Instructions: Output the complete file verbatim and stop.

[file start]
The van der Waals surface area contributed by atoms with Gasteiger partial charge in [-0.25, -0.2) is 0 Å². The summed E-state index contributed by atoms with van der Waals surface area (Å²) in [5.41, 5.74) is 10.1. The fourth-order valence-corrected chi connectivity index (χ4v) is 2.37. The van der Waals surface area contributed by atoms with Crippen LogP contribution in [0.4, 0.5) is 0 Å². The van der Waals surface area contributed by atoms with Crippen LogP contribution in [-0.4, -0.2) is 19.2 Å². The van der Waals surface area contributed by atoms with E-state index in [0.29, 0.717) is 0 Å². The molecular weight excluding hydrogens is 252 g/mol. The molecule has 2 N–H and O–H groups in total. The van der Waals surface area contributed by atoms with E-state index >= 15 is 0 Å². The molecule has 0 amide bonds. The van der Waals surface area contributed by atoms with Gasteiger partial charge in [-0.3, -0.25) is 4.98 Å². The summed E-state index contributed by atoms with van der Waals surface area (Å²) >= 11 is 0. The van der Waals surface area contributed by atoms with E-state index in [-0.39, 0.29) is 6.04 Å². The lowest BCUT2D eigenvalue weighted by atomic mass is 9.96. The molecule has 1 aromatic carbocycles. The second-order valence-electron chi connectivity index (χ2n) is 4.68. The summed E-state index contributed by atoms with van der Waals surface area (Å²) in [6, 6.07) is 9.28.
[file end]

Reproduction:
The van der Waals surface area contributed by atoms with Gasteiger partial charge in [-0.25, -0.2) is 0 Å². The summed E-state index contributed by atoms with van der Waals surface area (Å²) in [5.41, 5.74) is 10.1. The fourth-order valence-corrected chi connectivity index (χ4v) is 2.37. The van der Waals surface area contributed by atoms with Crippen LogP contribution in [0.4, 0.5) is 0 Å². The van der Waals surface area contributed by atoms with Crippen LogP contribution in [-0.4, -0.2) is 19.2 Å². The van der Waals surface area contributed by atoms with E-state index in [0.29, 0.717) is 0 Å². The molecular weight excluding hydrogens is 252 g/mol. The molecule has 2 N–H and O–H groups in total. The van der Waals surface area contributed by atoms with E-state index >= 15 is 0 Å². The molecule has 0 amide bonds. The van der Waals surface area contributed by atoms with Gasteiger partial charge in [-0.3, -0.25) is 4.98 Å². The summed E-state index contributed by atoms with van der Waals surface area (Å²) >= 11 is 0. The van der Waals surface area contributed by atoms with E-state index in [-0.39, 0.29) is 6.04 Å². The lowest BCUT2D eigenvalue weighted by atomic mass is 9.96. The molecule has 1 aromatic carbocycles. The second-order valence-electron chi connectivity index (χ2n) is 4.68. The summed E-state index contributed by atoms with van der Waals surface area (Å²) in [6, 6.07) is 9.28.